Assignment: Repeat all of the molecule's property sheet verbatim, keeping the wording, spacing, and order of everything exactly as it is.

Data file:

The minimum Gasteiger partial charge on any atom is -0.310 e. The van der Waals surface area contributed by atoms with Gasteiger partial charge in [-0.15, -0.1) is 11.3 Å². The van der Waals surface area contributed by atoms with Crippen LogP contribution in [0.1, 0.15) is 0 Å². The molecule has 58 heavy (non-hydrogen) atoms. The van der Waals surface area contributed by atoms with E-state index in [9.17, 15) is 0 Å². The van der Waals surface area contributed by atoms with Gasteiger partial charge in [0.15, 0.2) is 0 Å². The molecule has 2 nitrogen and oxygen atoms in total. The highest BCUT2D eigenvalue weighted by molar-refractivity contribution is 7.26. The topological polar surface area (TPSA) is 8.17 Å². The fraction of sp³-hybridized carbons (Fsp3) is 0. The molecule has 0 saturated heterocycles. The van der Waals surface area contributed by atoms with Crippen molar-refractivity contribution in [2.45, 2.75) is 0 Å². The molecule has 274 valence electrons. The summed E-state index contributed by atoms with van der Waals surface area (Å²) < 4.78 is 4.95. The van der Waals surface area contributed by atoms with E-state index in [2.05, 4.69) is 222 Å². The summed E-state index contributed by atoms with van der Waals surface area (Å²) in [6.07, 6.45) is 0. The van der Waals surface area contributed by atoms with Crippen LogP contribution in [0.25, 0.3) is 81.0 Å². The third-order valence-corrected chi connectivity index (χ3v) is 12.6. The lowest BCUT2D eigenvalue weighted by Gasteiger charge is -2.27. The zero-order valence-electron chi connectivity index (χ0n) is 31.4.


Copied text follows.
The minimum Gasteiger partial charge on any atom is -0.310 e. The van der Waals surface area contributed by atoms with Gasteiger partial charge in [-0.15, -0.1) is 11.3 Å². The van der Waals surface area contributed by atoms with Crippen LogP contribution in [0.1, 0.15) is 0 Å². The molecule has 58 heavy (non-hydrogen) atoms. The van der Waals surface area contributed by atoms with E-state index in [9.17, 15) is 0 Å². The van der Waals surface area contributed by atoms with Gasteiger partial charge in [0.15, 0.2) is 0 Å². The molecule has 2 nitrogen and oxygen atoms in total. The highest BCUT2D eigenvalue weighted by molar-refractivity contribution is 7.26. The topological polar surface area (TPSA) is 8.17 Å². The fraction of sp³-hybridized carbons (Fsp3) is 0. The molecule has 0 saturated heterocycles. The van der Waals surface area contributed by atoms with Crippen molar-refractivity contribution in [2.45, 2.75) is 0 Å². The molecule has 274 valence electrons. The summed E-state index contributed by atoms with van der Waals surface area (Å²) < 4.78 is 4.95. The van der Waals surface area contributed by atoms with E-state index in [2.05, 4.69) is 222 Å². The summed E-state index contributed by atoms with van der Waals surface area (Å²) in [6.07, 6.45) is 0. The van der Waals surface area contributed by atoms with Crippen LogP contribution in [0.25, 0.3) is 81.0 Å². The third-order valence-corrected chi connectivity index (χ3v) is 12.6. The lowest BCUT2D eigenvalue weighted by Gasteiger charge is -2.27. The zero-order valence-electron chi connectivity index (χ0n) is 31.4.